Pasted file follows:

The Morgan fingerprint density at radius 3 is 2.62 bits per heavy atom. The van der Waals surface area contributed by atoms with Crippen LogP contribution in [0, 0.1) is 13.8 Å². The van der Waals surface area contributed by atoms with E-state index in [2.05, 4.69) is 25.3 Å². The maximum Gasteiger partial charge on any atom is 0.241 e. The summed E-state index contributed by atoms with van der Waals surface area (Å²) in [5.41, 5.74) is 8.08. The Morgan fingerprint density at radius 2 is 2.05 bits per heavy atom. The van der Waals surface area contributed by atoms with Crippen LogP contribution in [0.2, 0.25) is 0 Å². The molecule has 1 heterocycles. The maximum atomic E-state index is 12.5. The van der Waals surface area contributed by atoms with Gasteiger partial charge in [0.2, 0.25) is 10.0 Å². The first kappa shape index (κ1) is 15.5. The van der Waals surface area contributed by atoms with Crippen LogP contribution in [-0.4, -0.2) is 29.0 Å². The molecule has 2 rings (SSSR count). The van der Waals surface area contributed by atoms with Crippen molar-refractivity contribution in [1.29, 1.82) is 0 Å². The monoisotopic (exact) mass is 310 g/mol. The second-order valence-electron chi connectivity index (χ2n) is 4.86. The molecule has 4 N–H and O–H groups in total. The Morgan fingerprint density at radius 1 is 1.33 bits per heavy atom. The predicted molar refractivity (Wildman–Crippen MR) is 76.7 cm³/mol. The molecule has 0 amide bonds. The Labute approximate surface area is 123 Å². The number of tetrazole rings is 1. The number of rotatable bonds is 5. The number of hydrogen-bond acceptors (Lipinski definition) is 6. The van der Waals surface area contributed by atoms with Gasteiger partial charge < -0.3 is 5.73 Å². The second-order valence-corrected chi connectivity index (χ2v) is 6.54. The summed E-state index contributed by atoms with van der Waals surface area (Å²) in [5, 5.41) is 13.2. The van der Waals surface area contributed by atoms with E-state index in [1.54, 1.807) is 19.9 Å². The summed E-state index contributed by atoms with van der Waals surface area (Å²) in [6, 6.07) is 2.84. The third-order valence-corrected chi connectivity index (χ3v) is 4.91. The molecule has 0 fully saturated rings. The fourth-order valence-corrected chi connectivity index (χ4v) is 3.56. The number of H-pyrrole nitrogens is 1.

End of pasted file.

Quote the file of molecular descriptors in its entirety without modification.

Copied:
The Morgan fingerprint density at radius 3 is 2.62 bits per heavy atom. The van der Waals surface area contributed by atoms with Crippen LogP contribution in [0, 0.1) is 13.8 Å². The van der Waals surface area contributed by atoms with E-state index in [2.05, 4.69) is 25.3 Å². The maximum Gasteiger partial charge on any atom is 0.241 e. The summed E-state index contributed by atoms with van der Waals surface area (Å²) in [5.41, 5.74) is 8.08. The Morgan fingerprint density at radius 2 is 2.05 bits per heavy atom. The van der Waals surface area contributed by atoms with Crippen LogP contribution in [0.2, 0.25) is 0 Å². The molecule has 1 heterocycles. The maximum atomic E-state index is 12.5. The van der Waals surface area contributed by atoms with Gasteiger partial charge in [0.2, 0.25) is 10.0 Å². The first kappa shape index (κ1) is 15.5. The van der Waals surface area contributed by atoms with Crippen LogP contribution in [-0.4, -0.2) is 29.0 Å². The molecule has 2 rings (SSSR count). The van der Waals surface area contributed by atoms with Crippen molar-refractivity contribution in [1.29, 1.82) is 0 Å². The monoisotopic (exact) mass is 310 g/mol. The second-order valence-electron chi connectivity index (χ2n) is 4.86. The molecule has 4 N–H and O–H groups in total. The Morgan fingerprint density at radius 1 is 1.33 bits per heavy atom. The predicted molar refractivity (Wildman–Crippen MR) is 76.7 cm³/mol. The molecule has 0 amide bonds. The Labute approximate surface area is 123 Å². The number of tetrazole rings is 1. The number of rotatable bonds is 5. The number of hydrogen-bond acceptors (Lipinski definition) is 6. The van der Waals surface area contributed by atoms with Gasteiger partial charge < -0.3 is 5.73 Å². The second-order valence-corrected chi connectivity index (χ2v) is 6.54. The summed E-state index contributed by atoms with van der Waals surface area (Å²) in [5, 5.41) is 13.2. The van der Waals surface area contributed by atoms with E-state index in [1.54, 1.807) is 19.9 Å². The summed E-state index contributed by atoms with van der Waals surface area (Å²) in [6, 6.07) is 2.84. The third-order valence-corrected chi connectivity index (χ3v) is 4.91. The molecule has 0 fully saturated rings. The fourth-order valence-corrected chi connectivity index (χ4v) is 3.56. The number of H-pyrrole nitrogens is 1.